The newspaper said his wife Micheline Roquebrune, 77, was always frightened to pick up the phone when he was out on the streets of Manhattan in case of bad news, suggesting Sean Connery can sometimes not find his way home.
Sean Connery’s representative has strongly denied reports that the actor is suffering from Alzheimer’s
Sean Connery, 83, told a British newspaper two years ago that he had no interest in acting any longer.
The last time Sean Connery appeared before the cameras was in 2003 for The League of Extraordinary Gentlemen.
Sean Connery and Michael Caine became friends during the shooting of the 1975 epic The Man Who Would Be King.
A spokeswoman for Sean Connery denied the claims, saying that Michael Caine had been misquoted.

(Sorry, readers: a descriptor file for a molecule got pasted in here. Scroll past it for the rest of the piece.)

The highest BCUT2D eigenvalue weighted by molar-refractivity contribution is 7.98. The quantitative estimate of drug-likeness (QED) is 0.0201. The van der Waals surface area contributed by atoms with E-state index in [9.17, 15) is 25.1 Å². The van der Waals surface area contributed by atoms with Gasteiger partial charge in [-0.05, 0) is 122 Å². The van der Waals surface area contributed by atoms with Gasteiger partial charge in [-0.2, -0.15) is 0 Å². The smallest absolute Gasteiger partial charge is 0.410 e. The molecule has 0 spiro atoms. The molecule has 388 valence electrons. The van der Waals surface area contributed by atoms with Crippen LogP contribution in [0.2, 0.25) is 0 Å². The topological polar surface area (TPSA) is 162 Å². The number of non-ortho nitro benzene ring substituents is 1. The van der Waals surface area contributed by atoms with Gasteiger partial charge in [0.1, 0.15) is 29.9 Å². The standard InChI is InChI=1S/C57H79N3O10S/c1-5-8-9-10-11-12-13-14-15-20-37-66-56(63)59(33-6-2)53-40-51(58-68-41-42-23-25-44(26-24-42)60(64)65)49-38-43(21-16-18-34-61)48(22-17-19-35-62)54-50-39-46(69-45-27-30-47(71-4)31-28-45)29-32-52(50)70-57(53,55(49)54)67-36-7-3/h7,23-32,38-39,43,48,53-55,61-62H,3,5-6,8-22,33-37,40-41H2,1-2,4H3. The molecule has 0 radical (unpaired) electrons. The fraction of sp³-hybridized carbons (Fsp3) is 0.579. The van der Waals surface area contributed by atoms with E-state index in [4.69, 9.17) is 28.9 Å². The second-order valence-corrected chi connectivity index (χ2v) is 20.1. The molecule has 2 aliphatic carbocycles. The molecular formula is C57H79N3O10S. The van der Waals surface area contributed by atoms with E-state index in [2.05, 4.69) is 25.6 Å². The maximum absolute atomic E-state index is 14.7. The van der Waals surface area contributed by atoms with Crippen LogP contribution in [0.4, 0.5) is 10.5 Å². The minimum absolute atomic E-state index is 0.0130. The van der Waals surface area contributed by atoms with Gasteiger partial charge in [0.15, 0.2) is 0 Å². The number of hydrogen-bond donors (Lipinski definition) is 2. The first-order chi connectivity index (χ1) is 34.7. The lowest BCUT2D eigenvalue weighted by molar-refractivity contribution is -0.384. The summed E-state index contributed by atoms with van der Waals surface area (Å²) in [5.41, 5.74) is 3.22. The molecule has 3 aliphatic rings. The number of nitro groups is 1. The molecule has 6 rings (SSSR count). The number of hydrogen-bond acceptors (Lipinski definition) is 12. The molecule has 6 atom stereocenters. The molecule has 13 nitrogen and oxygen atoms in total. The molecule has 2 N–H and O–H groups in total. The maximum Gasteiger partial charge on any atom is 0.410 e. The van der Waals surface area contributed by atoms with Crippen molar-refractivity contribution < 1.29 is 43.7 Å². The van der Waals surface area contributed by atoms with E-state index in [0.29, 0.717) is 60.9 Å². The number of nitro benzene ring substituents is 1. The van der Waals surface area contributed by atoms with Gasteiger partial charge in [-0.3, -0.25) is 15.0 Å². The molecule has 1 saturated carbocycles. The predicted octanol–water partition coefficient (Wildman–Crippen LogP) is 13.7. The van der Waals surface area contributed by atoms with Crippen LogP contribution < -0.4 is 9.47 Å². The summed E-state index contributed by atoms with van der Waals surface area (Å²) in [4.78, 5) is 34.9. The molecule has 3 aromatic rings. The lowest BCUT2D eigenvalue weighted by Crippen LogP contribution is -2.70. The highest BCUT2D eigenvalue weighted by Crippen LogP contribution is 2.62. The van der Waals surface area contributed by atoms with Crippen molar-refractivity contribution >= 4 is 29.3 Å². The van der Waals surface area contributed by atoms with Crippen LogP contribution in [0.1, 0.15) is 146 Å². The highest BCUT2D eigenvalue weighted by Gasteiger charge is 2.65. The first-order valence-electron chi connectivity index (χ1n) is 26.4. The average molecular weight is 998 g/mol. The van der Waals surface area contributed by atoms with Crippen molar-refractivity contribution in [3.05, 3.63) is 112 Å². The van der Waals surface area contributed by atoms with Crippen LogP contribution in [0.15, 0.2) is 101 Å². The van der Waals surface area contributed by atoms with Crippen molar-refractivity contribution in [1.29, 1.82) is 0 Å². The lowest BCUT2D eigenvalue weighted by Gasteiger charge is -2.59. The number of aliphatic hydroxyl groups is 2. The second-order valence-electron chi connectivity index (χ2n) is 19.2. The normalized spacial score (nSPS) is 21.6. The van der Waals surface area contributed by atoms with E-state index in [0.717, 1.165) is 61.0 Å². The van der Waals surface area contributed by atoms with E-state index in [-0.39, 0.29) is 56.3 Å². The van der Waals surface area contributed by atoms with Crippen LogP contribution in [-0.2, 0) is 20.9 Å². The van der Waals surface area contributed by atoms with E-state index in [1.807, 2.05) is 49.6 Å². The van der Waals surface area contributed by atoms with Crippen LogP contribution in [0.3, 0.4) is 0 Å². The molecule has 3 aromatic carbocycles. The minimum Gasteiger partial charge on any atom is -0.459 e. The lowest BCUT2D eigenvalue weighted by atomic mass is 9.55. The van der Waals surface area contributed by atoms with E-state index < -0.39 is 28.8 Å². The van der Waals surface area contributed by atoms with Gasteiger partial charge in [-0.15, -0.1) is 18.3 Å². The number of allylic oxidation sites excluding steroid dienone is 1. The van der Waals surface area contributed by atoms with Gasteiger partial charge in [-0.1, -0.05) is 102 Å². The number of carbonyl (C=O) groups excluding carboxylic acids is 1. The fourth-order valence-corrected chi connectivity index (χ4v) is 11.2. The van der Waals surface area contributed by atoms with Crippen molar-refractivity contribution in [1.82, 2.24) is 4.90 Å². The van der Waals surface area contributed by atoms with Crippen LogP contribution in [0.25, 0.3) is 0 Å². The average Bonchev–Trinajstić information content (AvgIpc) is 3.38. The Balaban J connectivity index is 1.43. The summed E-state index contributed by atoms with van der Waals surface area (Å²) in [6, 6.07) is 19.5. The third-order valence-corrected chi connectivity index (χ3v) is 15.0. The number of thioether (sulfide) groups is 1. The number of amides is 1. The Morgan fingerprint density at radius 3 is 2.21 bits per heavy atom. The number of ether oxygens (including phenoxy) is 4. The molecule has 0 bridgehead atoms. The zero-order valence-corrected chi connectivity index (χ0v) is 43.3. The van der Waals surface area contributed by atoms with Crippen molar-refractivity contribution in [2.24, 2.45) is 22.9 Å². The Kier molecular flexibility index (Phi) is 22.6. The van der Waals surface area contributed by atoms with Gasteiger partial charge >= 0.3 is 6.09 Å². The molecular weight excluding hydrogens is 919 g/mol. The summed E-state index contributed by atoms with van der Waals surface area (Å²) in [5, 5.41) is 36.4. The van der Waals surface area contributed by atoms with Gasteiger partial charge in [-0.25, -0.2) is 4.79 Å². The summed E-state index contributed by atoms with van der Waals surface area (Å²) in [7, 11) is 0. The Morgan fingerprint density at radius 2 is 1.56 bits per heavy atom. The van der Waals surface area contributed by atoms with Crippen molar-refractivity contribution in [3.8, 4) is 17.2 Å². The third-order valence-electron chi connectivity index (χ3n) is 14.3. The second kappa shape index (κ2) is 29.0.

“The same article also have Sean living in Spain where you all know he does not live,” the spokeswoman said.
“This [article] is truly silly and nonsense. I do not wish to give credence to this ridiculous story.”
According to a recent research, eating too much red meat could trigger Alzheimer’s disease.
Scientists found that a build-up of iron – abundant in red meat – could cause oxidant damage, to which the brain is particularly vulnerable.
Researchers say this could in turn increase the risk of Alzheimer’s.
Prof. George Bartzokis of UCLA said that more studies have suggested the disease is caused by one of two proteins, one called tau, the other beta-amyloid.
As we age, most scientists say, these proteins either disrupt signaling between neurons or simply kill them.
He and colleagues looked at two areas of the brain in patients with Alzheimer’s and they compared the hippocampus, which is known to be damaged early in the disease, and the thalamus, an area that is generally not affected until the late stages.